I’m against passing off crappy copies of the ‘Mona Lisa’ as the real thing. That’s all. A model of the Big Bang is not proof of the Big Bang and does very little in forwarding the hypothesis like empirical observations would. And oddly enough, the Big Bang is strong in modeling but rather weak observationally!

  • Jon Hanford August 19, 2008, 5:20 AM

    JamesB, thanks for your thoughtful comments on the state of astrophysics today. I can see that you, like many others, are interested in discovering truths about how the universe around us functions & evolves. This is certainly a commendable goal. What puzzles me, however, is your distrust of scientific consensus by a majority of the astronomical community who have collectively spent many hundred(if not thousand) man-years on these complex issues & thus dismiss these widely accepted theories out of hand. I don’t discount that scientific dogma has played a role in discouraging or impeding probably all aspects of science. But in the end, the scientific process, whose goal is to seek the truth, will correct and clarify the physical realities of the universe. But I must agree with David R. on this topic: publish a paper utilizing the same standard of research as those that you disagree with and advance an alternative theory. Minus that, at least reference credible published research in reputable journals to enlighten me & others on such topics you mentioned earlier (CMB origin, Dark Matter & Big Bang alternatives( I’m already familiar with MOND theory)). I’m certainly willing to keep an open mind to all reasonable, prediction-oriented theories on these topics.

  • Aodhhan August 19, 2008, 6:24 AM

    At last… a discussion right up my alley!

    First of all, everyone who works in the astronomy field does not agree with the standard model. To my knowledge, nobody has lost their job because of their view one way or the other.
    I will say MOST do believe in it, because of the overwhelming evidence supporting it. Yet, the standard model does hang by a few threads (of theory), and if any one of them are found to be incorrect, then the standard model of today is thrown out the window. One of the biggest being gravity is constant.

    My undergraduate degree is in computer science, and I’ve help build a few models in my time. So in a very short spurt of words…. Remember, these models are working with figures which are largely based on theory, which is based on the affects of gravity. Since gravity seems to be anywhere matter is, naturally the models are going to come out pretty close to the way the universe is today.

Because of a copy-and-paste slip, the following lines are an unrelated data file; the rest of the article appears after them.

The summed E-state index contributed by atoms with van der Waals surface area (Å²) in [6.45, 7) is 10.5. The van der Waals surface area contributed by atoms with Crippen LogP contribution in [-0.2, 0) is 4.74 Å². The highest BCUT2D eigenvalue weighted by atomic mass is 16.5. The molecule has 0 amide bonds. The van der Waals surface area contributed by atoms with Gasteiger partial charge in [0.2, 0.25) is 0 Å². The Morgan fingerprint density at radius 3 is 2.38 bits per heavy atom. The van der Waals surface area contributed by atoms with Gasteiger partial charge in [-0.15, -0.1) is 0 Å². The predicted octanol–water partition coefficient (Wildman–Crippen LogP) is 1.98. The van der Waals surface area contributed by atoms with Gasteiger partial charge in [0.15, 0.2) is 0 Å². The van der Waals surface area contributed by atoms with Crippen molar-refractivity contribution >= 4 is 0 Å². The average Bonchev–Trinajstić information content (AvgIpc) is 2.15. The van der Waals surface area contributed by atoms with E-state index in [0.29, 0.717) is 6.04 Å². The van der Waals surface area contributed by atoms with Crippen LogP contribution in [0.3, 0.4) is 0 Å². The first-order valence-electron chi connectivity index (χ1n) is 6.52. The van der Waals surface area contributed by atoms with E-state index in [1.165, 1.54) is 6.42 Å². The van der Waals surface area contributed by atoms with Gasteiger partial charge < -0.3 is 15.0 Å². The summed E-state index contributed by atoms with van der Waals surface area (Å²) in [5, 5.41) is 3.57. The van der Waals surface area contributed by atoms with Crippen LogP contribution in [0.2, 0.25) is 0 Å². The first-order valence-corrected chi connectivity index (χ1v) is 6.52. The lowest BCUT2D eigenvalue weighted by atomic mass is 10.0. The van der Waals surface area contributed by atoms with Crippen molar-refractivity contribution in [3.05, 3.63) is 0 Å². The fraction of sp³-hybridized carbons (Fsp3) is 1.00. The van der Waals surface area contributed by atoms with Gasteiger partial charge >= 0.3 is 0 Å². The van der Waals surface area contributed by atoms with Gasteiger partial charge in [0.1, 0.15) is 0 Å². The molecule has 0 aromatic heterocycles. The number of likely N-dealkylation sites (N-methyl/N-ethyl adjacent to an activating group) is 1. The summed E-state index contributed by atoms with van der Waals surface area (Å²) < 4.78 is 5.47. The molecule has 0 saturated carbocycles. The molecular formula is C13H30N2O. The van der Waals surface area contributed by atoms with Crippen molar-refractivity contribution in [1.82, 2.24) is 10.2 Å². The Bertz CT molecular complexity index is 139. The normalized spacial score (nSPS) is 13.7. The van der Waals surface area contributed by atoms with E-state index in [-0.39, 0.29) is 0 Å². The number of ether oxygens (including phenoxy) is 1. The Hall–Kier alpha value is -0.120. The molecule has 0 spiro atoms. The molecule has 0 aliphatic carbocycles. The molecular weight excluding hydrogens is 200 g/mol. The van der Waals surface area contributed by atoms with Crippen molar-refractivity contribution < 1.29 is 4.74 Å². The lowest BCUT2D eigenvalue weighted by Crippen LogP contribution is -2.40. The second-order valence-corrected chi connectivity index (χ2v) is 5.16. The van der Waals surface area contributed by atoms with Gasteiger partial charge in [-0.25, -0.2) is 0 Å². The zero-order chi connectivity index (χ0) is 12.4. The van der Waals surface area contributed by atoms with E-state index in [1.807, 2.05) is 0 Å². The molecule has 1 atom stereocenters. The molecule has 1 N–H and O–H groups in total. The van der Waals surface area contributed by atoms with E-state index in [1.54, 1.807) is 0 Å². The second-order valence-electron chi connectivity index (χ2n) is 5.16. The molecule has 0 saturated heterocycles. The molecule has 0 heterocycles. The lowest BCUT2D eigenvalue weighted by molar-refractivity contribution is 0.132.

So dark matter simply being matter which exists, but not in atoms; and we have never actually seen this… the only way to model it is by assigning gravitational variables to it.
    So its possible there are different types of “dark matter” out there, but we are classifying it the same. Who says all these particles are the same mass?

    So in short, the models do a great job of proving gravity exists wherever there is mass; but it doesn’t prove beyond a shadow of a doubt there is dark matter. You can get similar results if you plug in variable gravity. Could dark matter be some odd form of gravity? Is there other forces other than gravity that we cannot see? Perhaps if we could artificially create it, we’ll figure this out.

    Its truly a shame, we exist in this universe for a very short time.

    History has shown we don’t always get it 100% correct. However, we do seem to get a large percentage of it right. So the truth of the standard model is probably some crazy mix between all beliefs out there.

  • astrogonia August 19, 2008, 9:32 PM

    People, please remember your elementary grammar: its (possessive) vs. it’s (it is)!

  • Yael Dragwyla September 16, 2008, 11:27 PM

    Yaaaaayyyy! At last — somebody who truly appreciates the written English language! I’ve been tearing my hair out for years over confusion of ‘its’ with ‘it’s,’ misuse of prepositions, and a host of other grammatical sins committed by too many people on the Internet. When I’ve pleaded for more care with the language, I’ve been called “fat, ugly, and stupid” because of it. At least now I know I’m not all alone out here. :-) BTW, a great reference book on grammar is Lynne Truss’s *Eats, Shoots & Leaves: The Zero Tolerance Approach to Punctuation* (http://www.amazon.com/Eats-Shoots-Leaves-Tolerance-Punctuation/dp/1592402038/ref=pd_bbs_sr_1?ie=UTF8&s=books&qid=1221632768&sr=1-1) — another lady for whom bad grammar is like cosmic fingernails down a universal black board.

  • Dr.Navinchandra K.Shah September 19, 2008, 11:21 AM

    I have already submitted comments.But why not appearing ? Why my comments on Dark-Matter and Dark-Energy are missing ?. Soon after writing in this box, my comments were appeared here – but after a day, these are deleted – why ? I request editorial board of Universe-Today to explain if any system fault or there need any special procedure for presentation of comments ?

    please reply me on astrophysics@rocketmail.com

    Dr.Navinchandra K.Shah.